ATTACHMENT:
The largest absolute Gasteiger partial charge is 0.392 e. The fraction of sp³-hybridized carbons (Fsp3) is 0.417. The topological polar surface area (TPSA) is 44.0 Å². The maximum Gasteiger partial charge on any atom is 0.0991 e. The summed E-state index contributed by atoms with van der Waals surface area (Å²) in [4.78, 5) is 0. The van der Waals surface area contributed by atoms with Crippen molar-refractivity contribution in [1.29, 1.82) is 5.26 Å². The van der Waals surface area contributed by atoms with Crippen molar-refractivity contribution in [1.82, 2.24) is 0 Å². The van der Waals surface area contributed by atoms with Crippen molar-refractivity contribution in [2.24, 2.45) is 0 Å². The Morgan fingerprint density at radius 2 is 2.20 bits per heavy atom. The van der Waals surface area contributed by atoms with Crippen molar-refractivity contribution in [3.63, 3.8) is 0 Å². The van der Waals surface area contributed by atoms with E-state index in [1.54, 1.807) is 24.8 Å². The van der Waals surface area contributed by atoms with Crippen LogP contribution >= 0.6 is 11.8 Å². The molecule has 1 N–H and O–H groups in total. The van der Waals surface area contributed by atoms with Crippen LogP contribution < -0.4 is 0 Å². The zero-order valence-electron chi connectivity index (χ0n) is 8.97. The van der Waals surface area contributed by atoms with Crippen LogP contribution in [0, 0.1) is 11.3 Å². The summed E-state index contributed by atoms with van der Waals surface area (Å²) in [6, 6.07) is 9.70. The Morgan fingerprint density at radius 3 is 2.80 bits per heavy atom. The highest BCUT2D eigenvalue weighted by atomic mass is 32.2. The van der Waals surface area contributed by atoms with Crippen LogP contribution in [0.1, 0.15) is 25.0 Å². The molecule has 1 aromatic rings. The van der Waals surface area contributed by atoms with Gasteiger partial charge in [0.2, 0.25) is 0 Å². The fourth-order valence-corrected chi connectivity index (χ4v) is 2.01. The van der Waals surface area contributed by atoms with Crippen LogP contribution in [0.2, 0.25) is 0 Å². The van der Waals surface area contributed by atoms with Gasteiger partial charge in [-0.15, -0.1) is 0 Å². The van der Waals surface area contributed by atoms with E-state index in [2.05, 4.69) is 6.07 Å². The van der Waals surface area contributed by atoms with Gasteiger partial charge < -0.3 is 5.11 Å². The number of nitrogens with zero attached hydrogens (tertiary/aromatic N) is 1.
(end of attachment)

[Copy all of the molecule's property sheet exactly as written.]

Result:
The largest absolute Gasteiger partial charge is 0.392 e. The fraction of sp³-hybridized carbons (Fsp3) is 0.417. The topological polar surface area (TPSA) is 44.0 Å². The maximum Gasteiger partial charge on any atom is 0.0991 e. The summed E-state index contributed by atoms with van der Waals surface area (Å²) in [4.78, 5) is 0. The van der Waals surface area contributed by atoms with Crippen molar-refractivity contribution in [1.29, 1.82) is 5.26 Å². The van der Waals surface area contributed by atoms with Crippen molar-refractivity contribution in [1.82, 2.24) is 0 Å². The van der Waals surface area contributed by atoms with Crippen molar-refractivity contribution in [2.24, 2.45) is 0 Å². The Morgan fingerprint density at radius 2 is 2.20 bits per heavy atom. The van der Waals surface area contributed by atoms with Crippen molar-refractivity contribution in [3.63, 3.8) is 0 Å². The van der Waals surface area contributed by atoms with E-state index in [1.54, 1.807) is 24.8 Å². The van der Waals surface area contributed by atoms with Crippen LogP contribution >= 0.6 is 11.8 Å². The molecule has 1 N–H and O–H groups in total. The van der Waals surface area contributed by atoms with Crippen LogP contribution < -0.4 is 0 Å². The zero-order valence-electron chi connectivity index (χ0n) is 8.97. The van der Waals surface area contributed by atoms with Crippen LogP contribution in [0, 0.1) is 11.3 Å². The summed E-state index contributed by atoms with van der Waals surface area (Å²) in [6, 6.07) is 9.70. The Morgan fingerprint density at radius 3 is 2.80 bits per heavy atom. The highest BCUT2D eigenvalue weighted by atomic mass is 32.2. The van der Waals surface area contributed by atoms with Crippen LogP contribution in [0.1, 0.15) is 25.0 Å². The molecule has 1 aromatic rings. The van der Waals surface area contributed by atoms with Gasteiger partial charge in [0.2, 0.25) is 0 Å². The fourth-order valence-corrected chi connectivity index (χ4v) is 2.01. The van der Waals surface area contributed by atoms with Crippen LogP contribution in [0.2, 0.25) is 0 Å². The van der Waals surface area contributed by atoms with Gasteiger partial charge in [-0.15, -0.1) is 0 Å². The van der Waals surface area contributed by atoms with E-state index in [2.05, 4.69) is 6.07 Å². The van der Waals surface area contributed by atoms with Gasteiger partial charge < -0.3 is 5.11 Å². The number of nitrogens with zero attached hydrogens (tertiary/aromatic N) is 1.